The DHS CT framework says DHS “is committed to implementing a more comprehensive effort to tackle disinformation operations threatening the American polity, particularly those that promote violence.” The priority actions include developing an “information literacy” toolkit to raise public and media awareness of disinformation campaigns and how the American people can resist such influence. If foreign influence targets specific communities in the United States—as Russian efforts in 2016 targeted Americans by race—DHS will provide information to community stakeholders to help them counter such campaigns.

What’s missing?

Two words are striking by their absence or near-absence in the DHS CT strategic framework.

First, “wall.” The word “wall” does not appear in the DHS CT strategic framework. Building a physical barrier on the southwest border will have to be justified—or not—based on its contribution to immigration enforcement, counternarcotics, or some other law enforcement purpose. Not counterterrorism.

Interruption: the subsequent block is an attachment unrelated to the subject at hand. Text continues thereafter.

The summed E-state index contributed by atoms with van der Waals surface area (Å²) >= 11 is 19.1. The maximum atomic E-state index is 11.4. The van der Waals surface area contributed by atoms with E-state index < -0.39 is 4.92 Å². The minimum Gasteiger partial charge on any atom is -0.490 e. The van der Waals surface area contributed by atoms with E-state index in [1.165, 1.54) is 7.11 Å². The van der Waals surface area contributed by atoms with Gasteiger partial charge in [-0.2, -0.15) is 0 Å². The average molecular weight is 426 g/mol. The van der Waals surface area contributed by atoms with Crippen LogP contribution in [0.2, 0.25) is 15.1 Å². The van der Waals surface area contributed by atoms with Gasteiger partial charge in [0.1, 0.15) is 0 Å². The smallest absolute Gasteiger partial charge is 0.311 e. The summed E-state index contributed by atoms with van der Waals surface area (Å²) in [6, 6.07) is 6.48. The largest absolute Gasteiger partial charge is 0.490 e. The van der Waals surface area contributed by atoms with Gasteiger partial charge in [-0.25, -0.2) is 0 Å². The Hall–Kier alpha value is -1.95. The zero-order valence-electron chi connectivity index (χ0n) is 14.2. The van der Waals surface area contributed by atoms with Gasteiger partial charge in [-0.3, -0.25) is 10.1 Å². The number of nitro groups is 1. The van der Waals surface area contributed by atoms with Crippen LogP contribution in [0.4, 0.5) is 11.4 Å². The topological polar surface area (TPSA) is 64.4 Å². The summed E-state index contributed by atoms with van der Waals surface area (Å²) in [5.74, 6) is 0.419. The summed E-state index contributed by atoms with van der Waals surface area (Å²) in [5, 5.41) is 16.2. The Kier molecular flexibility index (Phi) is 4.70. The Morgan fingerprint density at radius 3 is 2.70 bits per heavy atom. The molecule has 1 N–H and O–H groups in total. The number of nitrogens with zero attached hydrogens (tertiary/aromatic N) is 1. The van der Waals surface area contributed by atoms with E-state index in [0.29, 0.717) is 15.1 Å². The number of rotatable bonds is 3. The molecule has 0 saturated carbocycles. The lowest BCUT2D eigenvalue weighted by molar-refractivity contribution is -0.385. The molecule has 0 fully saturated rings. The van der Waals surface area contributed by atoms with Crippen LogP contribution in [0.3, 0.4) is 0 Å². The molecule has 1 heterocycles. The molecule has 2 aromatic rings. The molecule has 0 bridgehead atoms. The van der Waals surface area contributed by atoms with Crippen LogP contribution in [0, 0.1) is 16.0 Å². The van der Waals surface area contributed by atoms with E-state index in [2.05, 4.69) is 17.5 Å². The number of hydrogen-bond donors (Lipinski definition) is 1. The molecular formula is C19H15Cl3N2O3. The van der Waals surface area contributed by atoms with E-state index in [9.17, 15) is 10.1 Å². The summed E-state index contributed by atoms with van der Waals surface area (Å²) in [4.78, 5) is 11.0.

Second, “Iran.” The name Iran appears only once, for Iran’s backing of Hizballah in Lebanon. Iran was designated as a State Sponsor of Terrorism in 1984 and has been considered as the leading state sponsor of terrorism, according to State Department terrorism reports by administrations of both parties going back two decades. DHS has a key role in enforcing Secretary of State Mike Pompeo’s April 2019 designation of the Iranian Islamic Revolutionary Guards Corps as a Foreign Terrorist Organization under the Immigration and Nationality Act.

DHS is also deeply involved in defending against Iran cyber attacks, which DHS in the Obama administration considered to be terrorist acts because the cyber attacks were carried out by non-state actors—thus coming within the definition of state-sponsored terrorism. DHS carries out a wide range of other actions—including screening travelers and prospective Iranian students, and counterproliferation enforcement—to prevent Iranian-sponsored terrorism. DHS deserves credit for its actions to counter Iranian efforts to spread its influence in the United States.

Thomas S. Warrick is a nonresident senior fellow with the Middle East programs at the Atlantic Council. Warrick was the DHS deputy assistant secretary for Counterterrorism Policy until June 14, 2019. He was involved in the development of the strategic framework’s goals, but most of the text was written after he left the Department.